It’s Wednesday, at least it was when I typed this report. We have yet to have water, electricity and the internet all on at the same time, at least it seems that way. Mosquitoes are buzzing around trying to get at least a score draw!
This morning we divided all the school stationery to give to four schools and we set off to go to the first one - Muumba. This project is a great success and the numbers of children enrolled has risen to nearly 400. Consequently the school needs more classrooms to accommodate all the classes at the same time rather than teaching in shifts. This is a project we are working on, looking for grant funding, unless anyone out there has £35,000 to donate! The expansion will also enable the school to teach up to Grade 9 rather than Grade 7 at present. The school grounds are well laid out with their new borehole and pump, the kitchen garden, playground and toilets and enough space for the proposed extension. All surrounded by a wall and a secured gate.
We gave the head teacher, Mr Bblika, £100 from Merthyr Toddler Group which he will spend on toys and education material for pre-school. We also donated £50 from a Rivertown United Reformed Church member, for text books. There is an albino girl in the school and Mr Bbilika asked us for sun tan lotion to protect her from the sun, which I can vouch is very hot! We bought some from the local chemist and will leave our sun tan lotion behind for her.
There are great plans to continuously improve the facilities here and with your help and hopefully grant funding, we will try our very best to make it happen so that the orphaned and vulnerable children will be well served in their education. Empowering them for the future.
We returned to have lunch and found two HHZ Trustees working together, preparing a grant fund submission to a Zambian Trust. This is good news for HHI as we do need them to become less dependent on our funding.
Before we left for Ntambo we gave a young disabled woman some knitting wool, after deciphering the term cotton wool, realising it is not the white fluffy stuff. She was trained at HHZ and wants to knit school jumpers and earn money to buy more wool. Then a young Mum called in to ask for money to buy baby milk. Her 1 year old baby was in hospital with suspected malnutrition and would not feed from Mum. We took her to the local chemist and bought her a tin of baby milk powder. That is how it is here, you make plans and there always other people’s needs to attend to, but just remember - TIA.
We finally set off for Ntambo, about 45 minutes to drive 15 miles. The roads here are barely passable in many, many places. The purpose of this visit was to go and see how Priscilla’s house was coming on. It is actually for her family but we have helped Priscilla a lot over the years, especially with her education. She is severely disabled and unable to speak. She is bright and has lovely hand writing so we conversed in written word. The house is almost at roof level and time is short before the rainy season. Through HHZ, we will try our very best to finish the job in time. Priscilla asked when Jute (our lead for Zambia) would come and see her next. When I wrote ‘in 2019’ her face dropped - clearly not happy, making it quite clear two men, me and Edmund, do not equal one Jute! We left her some toiletries, a very special gift to someone as poor as Priscilla. We did intend to see the hammer mill nearby and discuss maintaining the mill but could not locate the key holder. We will leave this with our HHZ friends to follow up after we return home.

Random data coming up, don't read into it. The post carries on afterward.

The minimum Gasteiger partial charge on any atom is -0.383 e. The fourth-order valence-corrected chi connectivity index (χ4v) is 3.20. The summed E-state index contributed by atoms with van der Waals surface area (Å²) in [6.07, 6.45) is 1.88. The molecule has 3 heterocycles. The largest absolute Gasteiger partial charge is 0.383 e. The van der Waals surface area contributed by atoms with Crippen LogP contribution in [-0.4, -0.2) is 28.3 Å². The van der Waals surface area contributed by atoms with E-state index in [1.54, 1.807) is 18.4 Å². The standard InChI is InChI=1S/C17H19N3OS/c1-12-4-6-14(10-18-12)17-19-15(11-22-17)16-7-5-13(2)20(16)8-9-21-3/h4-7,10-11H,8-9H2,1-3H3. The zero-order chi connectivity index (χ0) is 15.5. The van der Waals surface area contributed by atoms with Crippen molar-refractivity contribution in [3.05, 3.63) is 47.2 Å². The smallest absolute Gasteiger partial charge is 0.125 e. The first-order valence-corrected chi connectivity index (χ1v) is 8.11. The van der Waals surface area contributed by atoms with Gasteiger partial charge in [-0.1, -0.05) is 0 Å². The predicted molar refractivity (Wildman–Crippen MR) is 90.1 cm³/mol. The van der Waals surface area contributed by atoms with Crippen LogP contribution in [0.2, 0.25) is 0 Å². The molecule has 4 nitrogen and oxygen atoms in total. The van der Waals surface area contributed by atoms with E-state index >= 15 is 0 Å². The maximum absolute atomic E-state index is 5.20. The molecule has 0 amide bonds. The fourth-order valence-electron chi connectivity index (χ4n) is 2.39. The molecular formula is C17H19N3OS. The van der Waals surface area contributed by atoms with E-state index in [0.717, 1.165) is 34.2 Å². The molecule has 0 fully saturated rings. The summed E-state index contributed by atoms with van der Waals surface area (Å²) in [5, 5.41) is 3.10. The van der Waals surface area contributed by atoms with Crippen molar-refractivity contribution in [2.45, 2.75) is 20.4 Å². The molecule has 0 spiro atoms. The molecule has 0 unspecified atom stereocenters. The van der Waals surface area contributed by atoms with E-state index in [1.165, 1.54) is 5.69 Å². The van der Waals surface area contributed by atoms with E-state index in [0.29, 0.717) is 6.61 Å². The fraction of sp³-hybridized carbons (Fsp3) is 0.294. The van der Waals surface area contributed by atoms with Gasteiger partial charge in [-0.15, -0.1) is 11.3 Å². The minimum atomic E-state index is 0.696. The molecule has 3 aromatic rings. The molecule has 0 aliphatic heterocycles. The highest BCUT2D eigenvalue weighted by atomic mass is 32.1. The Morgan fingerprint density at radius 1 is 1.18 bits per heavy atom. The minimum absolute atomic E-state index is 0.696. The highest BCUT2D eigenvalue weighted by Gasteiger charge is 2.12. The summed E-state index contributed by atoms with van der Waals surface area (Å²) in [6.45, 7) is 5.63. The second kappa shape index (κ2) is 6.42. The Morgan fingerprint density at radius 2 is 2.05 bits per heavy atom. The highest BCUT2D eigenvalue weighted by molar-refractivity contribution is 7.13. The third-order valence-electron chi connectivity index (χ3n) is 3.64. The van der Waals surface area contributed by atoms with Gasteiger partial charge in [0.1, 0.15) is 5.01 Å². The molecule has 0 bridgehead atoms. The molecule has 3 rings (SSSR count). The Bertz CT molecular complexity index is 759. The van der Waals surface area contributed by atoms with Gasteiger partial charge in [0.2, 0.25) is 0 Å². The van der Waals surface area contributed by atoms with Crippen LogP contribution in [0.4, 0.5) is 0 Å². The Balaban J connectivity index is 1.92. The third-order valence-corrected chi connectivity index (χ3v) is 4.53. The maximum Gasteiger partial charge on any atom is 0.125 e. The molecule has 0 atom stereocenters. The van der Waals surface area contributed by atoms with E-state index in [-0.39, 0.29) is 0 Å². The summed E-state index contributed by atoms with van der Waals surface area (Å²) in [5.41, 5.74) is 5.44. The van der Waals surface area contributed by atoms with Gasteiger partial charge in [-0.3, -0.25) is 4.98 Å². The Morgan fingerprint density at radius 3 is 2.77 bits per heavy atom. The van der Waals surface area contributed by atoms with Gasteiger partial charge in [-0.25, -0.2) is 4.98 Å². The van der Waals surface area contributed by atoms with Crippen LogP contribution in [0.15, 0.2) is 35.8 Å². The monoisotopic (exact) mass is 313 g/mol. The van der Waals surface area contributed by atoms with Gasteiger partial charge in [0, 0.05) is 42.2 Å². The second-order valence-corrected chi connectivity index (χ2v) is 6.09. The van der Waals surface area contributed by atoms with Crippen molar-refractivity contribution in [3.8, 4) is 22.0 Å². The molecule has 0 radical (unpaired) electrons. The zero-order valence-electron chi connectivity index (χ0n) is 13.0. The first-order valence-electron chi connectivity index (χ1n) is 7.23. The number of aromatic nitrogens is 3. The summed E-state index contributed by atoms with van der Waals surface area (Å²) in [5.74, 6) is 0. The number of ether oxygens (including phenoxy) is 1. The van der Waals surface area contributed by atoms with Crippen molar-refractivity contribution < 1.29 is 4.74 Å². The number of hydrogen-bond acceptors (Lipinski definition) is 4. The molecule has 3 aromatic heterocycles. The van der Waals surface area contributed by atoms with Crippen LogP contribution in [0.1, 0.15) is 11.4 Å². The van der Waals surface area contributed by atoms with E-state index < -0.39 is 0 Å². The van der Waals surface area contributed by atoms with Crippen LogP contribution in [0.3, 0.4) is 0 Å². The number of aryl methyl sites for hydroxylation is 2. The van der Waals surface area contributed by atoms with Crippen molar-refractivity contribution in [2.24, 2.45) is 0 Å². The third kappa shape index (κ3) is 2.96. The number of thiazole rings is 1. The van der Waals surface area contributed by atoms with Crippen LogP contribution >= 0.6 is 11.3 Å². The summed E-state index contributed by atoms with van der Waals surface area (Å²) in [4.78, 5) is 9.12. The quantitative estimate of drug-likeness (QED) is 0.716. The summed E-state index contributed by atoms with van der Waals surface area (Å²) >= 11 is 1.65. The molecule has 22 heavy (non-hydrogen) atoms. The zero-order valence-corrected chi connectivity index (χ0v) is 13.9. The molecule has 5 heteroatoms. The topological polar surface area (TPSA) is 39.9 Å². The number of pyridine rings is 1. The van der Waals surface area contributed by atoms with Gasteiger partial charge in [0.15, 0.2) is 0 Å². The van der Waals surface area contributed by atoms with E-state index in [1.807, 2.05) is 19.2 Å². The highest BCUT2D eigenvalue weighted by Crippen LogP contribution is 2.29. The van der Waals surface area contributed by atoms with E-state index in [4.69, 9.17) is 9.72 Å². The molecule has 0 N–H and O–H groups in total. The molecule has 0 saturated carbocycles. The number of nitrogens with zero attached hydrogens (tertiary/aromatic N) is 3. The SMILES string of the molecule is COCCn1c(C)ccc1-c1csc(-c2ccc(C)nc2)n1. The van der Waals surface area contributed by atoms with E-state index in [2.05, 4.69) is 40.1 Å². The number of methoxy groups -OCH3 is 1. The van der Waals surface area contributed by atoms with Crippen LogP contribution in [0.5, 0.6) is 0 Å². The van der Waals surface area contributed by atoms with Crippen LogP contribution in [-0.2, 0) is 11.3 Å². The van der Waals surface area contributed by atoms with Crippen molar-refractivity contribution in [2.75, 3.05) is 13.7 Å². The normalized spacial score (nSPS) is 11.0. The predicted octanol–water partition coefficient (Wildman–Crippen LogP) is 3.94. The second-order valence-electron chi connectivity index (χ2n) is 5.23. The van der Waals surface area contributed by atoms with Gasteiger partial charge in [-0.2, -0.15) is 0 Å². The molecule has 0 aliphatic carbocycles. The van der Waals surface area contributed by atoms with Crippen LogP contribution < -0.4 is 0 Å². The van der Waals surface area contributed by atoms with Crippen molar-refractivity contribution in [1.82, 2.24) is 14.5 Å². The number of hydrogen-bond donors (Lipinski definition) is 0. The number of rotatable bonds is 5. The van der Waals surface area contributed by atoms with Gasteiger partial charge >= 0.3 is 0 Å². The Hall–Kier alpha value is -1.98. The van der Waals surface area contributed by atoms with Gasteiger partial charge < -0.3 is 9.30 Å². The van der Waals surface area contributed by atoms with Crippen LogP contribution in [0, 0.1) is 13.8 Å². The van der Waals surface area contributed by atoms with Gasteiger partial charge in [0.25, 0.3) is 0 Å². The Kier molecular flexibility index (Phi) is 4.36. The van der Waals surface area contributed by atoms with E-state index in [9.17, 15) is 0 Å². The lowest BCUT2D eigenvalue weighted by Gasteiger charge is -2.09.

On our way back to Monze we went to one of the many compounds, we would call them housing estates. This is where the poorest rent a home, or in the case of Charity and her family - just one room within a home; a room about the size of the lounge in my house. One room for Mum, Charity and her brothers and sisters. This would be a fairly typical family set up, one with little prospect of ever improving; except Charity, only 19, has other ideas. With her drive and determination, her positive attitude and clear vision Edmund and I are sure she will succeed.
Two years ago HHZ gave her £35 to start up a business and it is still thriving and providing for both her education and the needs of her family. She is the breadwinner. Charity buys chitengi material, goes house to house and sells the material and with the profit she buys maize flour in bulk. This is then divided into smaller bags and sold house to house. The profit is enough to keep her dream alive, pay the rent and feed the family. “What do want to do when you leave school next year?” “A nurse.” Quick as a flash! May her dreams come true, she deserves it.
This evening we had three visitors and consequently a late dinner. Colin, from Friends of Monze dropped by on a social call then Mr Maninga called by. He was involved in HHZ work a few years ago and it was nice to see him looking so well. Then Dr Ibrahim called, he is working at Monze Mission Hospital. We have worked closely with the hospital and provided equipment, medical supplies and clothes for new born babies. HHI also funds a food programme every month for the malnourishment ward - you wouldn’t find one of these in UK. Dr Ibrahim is thankful for all the items received and we will be taking some knitted jumpers, hats and teddies to the hospital on Friday. Hopefully we will have an opportunity to take photos of the equipment we have sent out recently too.
Another full, productive and emotional day. One that highlights how our supporters have lit candles of hope through their donations and our work. Thank you and good night. Or - Thank you and good morning if network access hasn’t returned. Well water and power is still on. Two out of three ain’t bad!